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Volourn, you should be able to have the common sense to understand what is valid criticism. It's once thing to say "combat is too fast" or "I don't like the XP system". It's something completely different to attack your own speculations about content. It is quite obvious that a lot of the content isn't in place yet.

 

Also, have you read this forum? There' plenty of criticism going around. Maybe step out of the XP-for-kills circlejerk for a while?

 

We're not beta testing the future. We're beta testing what the devs gave us to beta test.

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I actually agree with Volourn about the giant by giant spider standard spider not giving any reward being kinda pointless. I don't want kill exp, but I don't see problem with giving exp for vanquishing unique foes that you have no reason to do anything else with. I mean, the spider is in dead end, unless there was some type of special loot or exp for it, no real point in getting rid of it

 

..Hmm, the idea of getting kill exp only for vanquishing impressive foes sounds actually pretty good to me <_< Would make moping up thrash mobs pointless, but not make killing impressive "boss" or such enemies pointless

Edited by BrokenMask
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^

When it comes to the point that people don't even want to do the optional content because it is unrewarding, then there is a problem.
 
If the game is designed well, then there is no need to grind and kill every last single spider for 10 XP each. Grinding in the IE games was not necessary at all, they just made the games challenging by not letting you skip every combat situation, which makes sense in a combat based game. I think the real problem is that many people just don't really like the combat, they just want to play the game for the story and skip as much combat as possible.

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Pillars of Eternity Josh Sawyer's Quest: The Quest for Quests - an isometric fantasy stealth RPG with optional combat and no pesky XP rewards for combat, skill usage or exploration.


PoE is supposed to be a spiritual successor to Baldur's GateJosh Sawyer doesn't like the Baldur's Gate series (more) - PoE is supposed to reward us for our achievements


~~~~~~~~~~~


"Josh Sawyer created an RPG where always avoiding combat and never picking locks makes you a powerful warrior and a master lockpicker." -Helm, very critcal and super awesome RPG fan


"I like XP for things other than just objectives. When there is no rewards for combat or other activities, I think it lessens the reward for being successful at them." -Feargus Urquhart, OE CEO


"Didn’t like the fact that I don’t get XP for combat [...] the lack of rewards for killing creatures [in PoE] makes me want to avoid combat (the core activity of the game)" -George Ziets, Game Dev.

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^

When it comes to the point that people don't even want to do the optional content because it is unrewarding, then there is a problem.

 

If the game is designed well, then there is no need to grind and kill every last single spider for 10 XP each. Grinding in the IE games was not necessary at all, they just made the games challenging by not letting you skip every combat situation, which makes sense in a combat based game. I think the real problem is that many people just don't really like the combat, they just want to play the game for the story and skip as much combat as possible.

yes, unrewarding IS the right definition. Not only I've found the combat mechanics too confusing and labor intensive but on top of that, many times I'm forced to enter combat with a variety of generic, filler foes for no reason other than to artificially prolong the time spent on a map and for what? some crafting ingredients, little to no money, no XP, no purpose.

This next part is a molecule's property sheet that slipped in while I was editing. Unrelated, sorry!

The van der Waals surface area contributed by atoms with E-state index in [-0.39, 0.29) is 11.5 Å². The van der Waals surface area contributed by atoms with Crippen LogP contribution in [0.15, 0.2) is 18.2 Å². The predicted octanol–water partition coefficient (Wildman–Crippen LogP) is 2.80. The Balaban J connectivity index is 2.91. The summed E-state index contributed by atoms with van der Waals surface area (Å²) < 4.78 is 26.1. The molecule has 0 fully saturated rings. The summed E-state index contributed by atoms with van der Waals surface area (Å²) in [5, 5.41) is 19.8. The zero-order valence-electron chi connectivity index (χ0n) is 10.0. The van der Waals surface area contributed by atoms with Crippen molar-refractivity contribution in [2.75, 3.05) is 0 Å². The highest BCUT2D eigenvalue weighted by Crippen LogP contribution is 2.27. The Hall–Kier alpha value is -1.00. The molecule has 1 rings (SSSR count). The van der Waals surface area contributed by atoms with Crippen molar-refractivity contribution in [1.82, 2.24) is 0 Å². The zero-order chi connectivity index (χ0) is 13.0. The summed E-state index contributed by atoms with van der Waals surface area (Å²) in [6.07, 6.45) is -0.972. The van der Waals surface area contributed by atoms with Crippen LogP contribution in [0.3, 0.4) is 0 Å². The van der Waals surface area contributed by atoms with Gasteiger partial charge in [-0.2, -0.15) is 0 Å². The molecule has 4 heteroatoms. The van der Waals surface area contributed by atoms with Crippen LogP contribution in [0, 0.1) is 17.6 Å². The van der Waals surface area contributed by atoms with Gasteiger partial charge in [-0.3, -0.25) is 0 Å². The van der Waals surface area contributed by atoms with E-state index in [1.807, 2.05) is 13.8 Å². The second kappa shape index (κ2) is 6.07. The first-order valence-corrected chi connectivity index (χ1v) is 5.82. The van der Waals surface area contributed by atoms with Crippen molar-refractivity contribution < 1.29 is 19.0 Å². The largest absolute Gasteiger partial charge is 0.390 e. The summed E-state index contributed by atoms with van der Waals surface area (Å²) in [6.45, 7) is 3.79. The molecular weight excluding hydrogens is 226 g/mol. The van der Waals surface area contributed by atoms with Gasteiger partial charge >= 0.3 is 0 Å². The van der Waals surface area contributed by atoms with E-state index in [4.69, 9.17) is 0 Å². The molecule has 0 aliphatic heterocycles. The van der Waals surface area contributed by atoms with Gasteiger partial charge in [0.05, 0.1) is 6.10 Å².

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Alright, here comes a slightly lengthy and personal reflection on this issue, and no, you won't even get a TLDR at the end of it:

 

I've been doing some soul-searching, more specifically, RPG-soul-searching, and after having dug through all the PnP RPG sediments, it can be summarized as follows:

-I've been loving PnP D&D for a long time - decades.

-I've been playing D&D, and DM:ed it as well, in two fashions:

1) Combat-heavy and story-heavy. It's like a very fun and rewarding combat simulator on the one hand, put a slow burner, it's almost like the gourmet slow food of hack-n-slash, and on the other hand, the story, the characters and the deep history of all the cultures and societies visited were just as important. It was indeed immersive and exciting. 

2)Combat-light and super-heavy RPG-ing. You go full-on, in character, and everybody around the table (this was no larping) did their best to verbally roleplay their character. It's very intense and sometimes emotional, even a little draining. The combat is also a matter of roleplaying first and foremost. The occasional dice rolls are nothing but subtle pointers. 

-90% of my PnP RPG sessions have been like #1, and 10% like #2

 

Enter the computer RPGs. My first was a D&D adventure on Intellivision in like 1981 or something, with gaming paddles. It was a dungeon crawler, and hack-n-slash.

Not until Pool of Radiance came out in 1988 - I played it on my beloved Amiga - did I get to experience a computer game that reflected much more my PnP experience of D&D. However, it was not #2, but #1, which got slightly emulated in that SSI game. Even if it never could live up to the story-heavy depth of my #1 version of PnP roleplaying, it was still a decent effort, and more excitingly, the combat simulator aspect of it - all the systems, with skills, experience points, weapon types, die rolls - actually worked quite well. It wasn't all great, though, since those systems were made for PnP, not a computer game and its need for smooth and fun gameplay. I really liked the game.